Archaeologists excavating at a dig in Paphos have discovered what they believe to be ancient brewery, reinforcing the belief that people in the area were drinking beer over three thousand years ago.
Experts from Manchester University – who have been tasked with leading the excavation – announced their first discovery of a kiln in the area – situated in the Skalia area of Kissonerga village – they believe was used to dry malt to make beer 3,500 years ago, back in 2012.
The latest findings, however, appear to back up their theory that the ancient people of Paphos produced and drank bear. An announcement by Cyprus’ Antiquities Department says the team’s discovery was made in an area that is of “particular archeological significance”.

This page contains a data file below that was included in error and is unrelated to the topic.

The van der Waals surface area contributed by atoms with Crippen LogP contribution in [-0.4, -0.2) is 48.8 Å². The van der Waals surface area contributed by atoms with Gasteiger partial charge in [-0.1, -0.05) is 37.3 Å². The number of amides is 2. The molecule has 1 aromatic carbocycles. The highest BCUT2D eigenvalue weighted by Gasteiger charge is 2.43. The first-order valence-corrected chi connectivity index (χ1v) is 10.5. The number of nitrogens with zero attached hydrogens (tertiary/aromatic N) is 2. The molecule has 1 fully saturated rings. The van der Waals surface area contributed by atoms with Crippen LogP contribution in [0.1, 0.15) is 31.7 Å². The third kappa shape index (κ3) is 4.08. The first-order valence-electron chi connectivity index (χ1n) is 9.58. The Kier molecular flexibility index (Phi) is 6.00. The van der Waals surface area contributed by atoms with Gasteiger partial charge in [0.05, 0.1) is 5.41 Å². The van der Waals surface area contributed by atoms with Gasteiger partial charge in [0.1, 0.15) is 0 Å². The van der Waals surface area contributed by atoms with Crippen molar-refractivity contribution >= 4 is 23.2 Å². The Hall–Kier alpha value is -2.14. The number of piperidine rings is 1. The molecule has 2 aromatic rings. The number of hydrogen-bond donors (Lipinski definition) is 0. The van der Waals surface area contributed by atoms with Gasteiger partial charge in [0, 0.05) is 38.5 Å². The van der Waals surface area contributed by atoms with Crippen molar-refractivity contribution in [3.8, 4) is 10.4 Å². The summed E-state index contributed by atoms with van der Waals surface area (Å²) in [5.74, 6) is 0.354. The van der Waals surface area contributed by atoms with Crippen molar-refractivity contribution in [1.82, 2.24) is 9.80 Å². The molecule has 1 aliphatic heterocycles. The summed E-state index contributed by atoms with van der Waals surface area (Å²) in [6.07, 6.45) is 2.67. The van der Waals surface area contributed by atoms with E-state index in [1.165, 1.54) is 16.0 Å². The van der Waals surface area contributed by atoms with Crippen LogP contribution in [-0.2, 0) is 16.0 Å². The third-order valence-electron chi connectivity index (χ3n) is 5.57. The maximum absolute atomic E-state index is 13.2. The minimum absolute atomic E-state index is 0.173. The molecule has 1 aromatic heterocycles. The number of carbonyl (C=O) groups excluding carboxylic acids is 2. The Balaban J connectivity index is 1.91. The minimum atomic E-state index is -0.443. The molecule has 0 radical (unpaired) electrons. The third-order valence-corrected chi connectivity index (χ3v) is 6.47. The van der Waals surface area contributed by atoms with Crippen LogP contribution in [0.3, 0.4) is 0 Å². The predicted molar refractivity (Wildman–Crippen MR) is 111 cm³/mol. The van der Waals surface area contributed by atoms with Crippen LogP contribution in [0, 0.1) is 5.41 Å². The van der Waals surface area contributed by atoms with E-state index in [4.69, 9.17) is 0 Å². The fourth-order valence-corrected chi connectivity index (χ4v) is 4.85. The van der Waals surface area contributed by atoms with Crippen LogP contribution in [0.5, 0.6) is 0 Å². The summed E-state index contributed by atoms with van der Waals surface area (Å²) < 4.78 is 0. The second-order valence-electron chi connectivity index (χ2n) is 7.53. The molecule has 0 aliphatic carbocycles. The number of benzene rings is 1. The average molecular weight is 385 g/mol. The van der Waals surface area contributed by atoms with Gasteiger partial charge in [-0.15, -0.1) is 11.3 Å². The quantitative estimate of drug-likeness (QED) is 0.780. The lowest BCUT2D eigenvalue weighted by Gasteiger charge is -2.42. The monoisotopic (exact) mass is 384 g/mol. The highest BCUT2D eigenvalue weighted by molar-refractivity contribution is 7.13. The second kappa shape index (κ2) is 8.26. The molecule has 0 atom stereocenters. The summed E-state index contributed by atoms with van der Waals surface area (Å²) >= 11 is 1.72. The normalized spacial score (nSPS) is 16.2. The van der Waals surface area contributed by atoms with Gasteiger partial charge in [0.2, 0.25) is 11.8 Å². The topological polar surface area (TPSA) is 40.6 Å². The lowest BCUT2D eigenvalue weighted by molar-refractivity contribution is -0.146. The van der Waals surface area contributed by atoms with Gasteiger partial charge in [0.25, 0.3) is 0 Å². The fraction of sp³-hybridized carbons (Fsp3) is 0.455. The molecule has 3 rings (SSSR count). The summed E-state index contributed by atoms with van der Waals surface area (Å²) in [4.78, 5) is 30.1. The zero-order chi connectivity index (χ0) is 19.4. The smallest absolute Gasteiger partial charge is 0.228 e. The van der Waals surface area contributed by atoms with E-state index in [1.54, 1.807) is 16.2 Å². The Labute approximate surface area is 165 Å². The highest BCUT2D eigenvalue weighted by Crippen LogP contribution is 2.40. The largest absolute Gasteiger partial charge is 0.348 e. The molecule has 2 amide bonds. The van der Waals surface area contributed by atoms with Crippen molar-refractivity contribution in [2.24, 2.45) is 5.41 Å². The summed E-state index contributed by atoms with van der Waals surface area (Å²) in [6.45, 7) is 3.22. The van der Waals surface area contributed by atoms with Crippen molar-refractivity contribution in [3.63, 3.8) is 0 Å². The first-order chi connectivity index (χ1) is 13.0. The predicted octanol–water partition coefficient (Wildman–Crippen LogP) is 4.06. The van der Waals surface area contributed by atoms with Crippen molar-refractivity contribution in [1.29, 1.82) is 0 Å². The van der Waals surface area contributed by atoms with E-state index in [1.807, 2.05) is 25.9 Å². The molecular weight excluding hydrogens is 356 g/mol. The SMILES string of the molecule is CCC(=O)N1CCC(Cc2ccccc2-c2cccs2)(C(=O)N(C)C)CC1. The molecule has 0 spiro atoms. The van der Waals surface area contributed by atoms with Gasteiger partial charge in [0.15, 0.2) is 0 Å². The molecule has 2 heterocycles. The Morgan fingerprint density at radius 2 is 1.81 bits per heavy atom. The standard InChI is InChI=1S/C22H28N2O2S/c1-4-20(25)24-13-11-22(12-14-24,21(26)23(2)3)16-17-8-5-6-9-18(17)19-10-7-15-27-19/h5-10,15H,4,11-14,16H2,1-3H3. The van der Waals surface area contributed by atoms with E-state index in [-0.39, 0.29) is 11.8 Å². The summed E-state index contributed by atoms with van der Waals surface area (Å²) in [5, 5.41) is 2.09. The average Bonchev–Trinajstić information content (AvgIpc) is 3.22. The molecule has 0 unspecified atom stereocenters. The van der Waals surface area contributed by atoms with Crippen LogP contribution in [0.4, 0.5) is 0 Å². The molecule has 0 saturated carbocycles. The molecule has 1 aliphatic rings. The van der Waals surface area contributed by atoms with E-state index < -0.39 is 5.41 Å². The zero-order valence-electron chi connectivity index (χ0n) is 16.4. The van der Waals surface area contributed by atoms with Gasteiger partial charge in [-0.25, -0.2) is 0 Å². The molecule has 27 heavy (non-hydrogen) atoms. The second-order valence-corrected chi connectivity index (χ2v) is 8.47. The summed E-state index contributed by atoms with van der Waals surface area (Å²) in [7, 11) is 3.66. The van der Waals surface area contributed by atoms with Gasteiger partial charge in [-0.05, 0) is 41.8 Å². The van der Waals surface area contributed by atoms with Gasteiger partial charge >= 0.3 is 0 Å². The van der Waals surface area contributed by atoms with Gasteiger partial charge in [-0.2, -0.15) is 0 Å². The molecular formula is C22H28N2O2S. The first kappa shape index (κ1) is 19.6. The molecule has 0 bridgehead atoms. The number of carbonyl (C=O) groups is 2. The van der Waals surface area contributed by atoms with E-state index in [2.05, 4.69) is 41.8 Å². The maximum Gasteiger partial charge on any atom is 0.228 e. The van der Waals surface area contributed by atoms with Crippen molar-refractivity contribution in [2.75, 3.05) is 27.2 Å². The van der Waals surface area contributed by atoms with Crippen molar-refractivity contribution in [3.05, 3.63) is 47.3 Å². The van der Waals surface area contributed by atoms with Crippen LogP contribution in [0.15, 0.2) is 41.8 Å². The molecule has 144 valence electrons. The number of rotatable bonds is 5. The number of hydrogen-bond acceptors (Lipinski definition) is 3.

The archaeological team claims that it has uncovered the remains of an industrial site which includes areas used for processing grains and for brewing.
But not all are celebrating after the announcement.
The Antiquities Department is reportedly unimpressed by the move of the Kissonerga’s Community Council to issue its own announcement about the discovery, something usually tasked by the Antiquities Department.